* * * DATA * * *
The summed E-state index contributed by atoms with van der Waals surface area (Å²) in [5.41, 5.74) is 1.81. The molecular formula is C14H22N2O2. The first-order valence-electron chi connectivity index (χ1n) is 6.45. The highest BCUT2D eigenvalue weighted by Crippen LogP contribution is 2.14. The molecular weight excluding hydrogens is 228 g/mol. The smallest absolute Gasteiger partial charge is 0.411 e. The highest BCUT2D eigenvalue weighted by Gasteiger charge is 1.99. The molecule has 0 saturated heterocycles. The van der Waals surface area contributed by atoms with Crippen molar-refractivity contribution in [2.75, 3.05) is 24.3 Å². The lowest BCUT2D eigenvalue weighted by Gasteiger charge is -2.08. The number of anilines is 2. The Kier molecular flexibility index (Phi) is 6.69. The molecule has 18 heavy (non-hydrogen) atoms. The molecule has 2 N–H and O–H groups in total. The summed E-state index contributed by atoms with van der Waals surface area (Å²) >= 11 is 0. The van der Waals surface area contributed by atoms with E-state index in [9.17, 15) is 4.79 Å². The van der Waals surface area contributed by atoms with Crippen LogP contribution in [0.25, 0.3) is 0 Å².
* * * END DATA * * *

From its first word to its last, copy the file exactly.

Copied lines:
The summed E-state index contributed by atoms with van der Waals surface area (Å²) in [5.41, 5.74) is 1.81. The molecular formula is C14H22N2O2. The first-order valence-electron chi connectivity index (χ1n) is 6.45. The highest BCUT2D eigenvalue weighted by Crippen LogP contribution is 2.14. The molecular weight excluding hydrogens is 228 g/mol. The smallest absolute Gasteiger partial charge is 0.411 e. The highest BCUT2D eigenvalue weighted by Gasteiger charge is 1.99. The molecule has 0 saturated heterocycles. The van der Waals surface area contributed by atoms with Crippen molar-refractivity contribution in [2.75, 3.05) is 24.3 Å². The lowest BCUT2D eigenvalue weighted by Gasteiger charge is -2.08. The number of anilines is 2. The Kier molecular flexibility index (Phi) is 6.69. The molecule has 18 heavy (non-hydrogen) atoms. The molecule has 2 N–H and O–H groups in total. The summed E-state index contributed by atoms with van der Waals surface area (Å²) >= 11 is 0. The van der Waals surface area contributed by atoms with E-state index in [9.17, 15) is 4.79 Å². The van der Waals surface area contributed by atoms with Crippen LogP contribution in [0.25, 0.3) is 0 Å².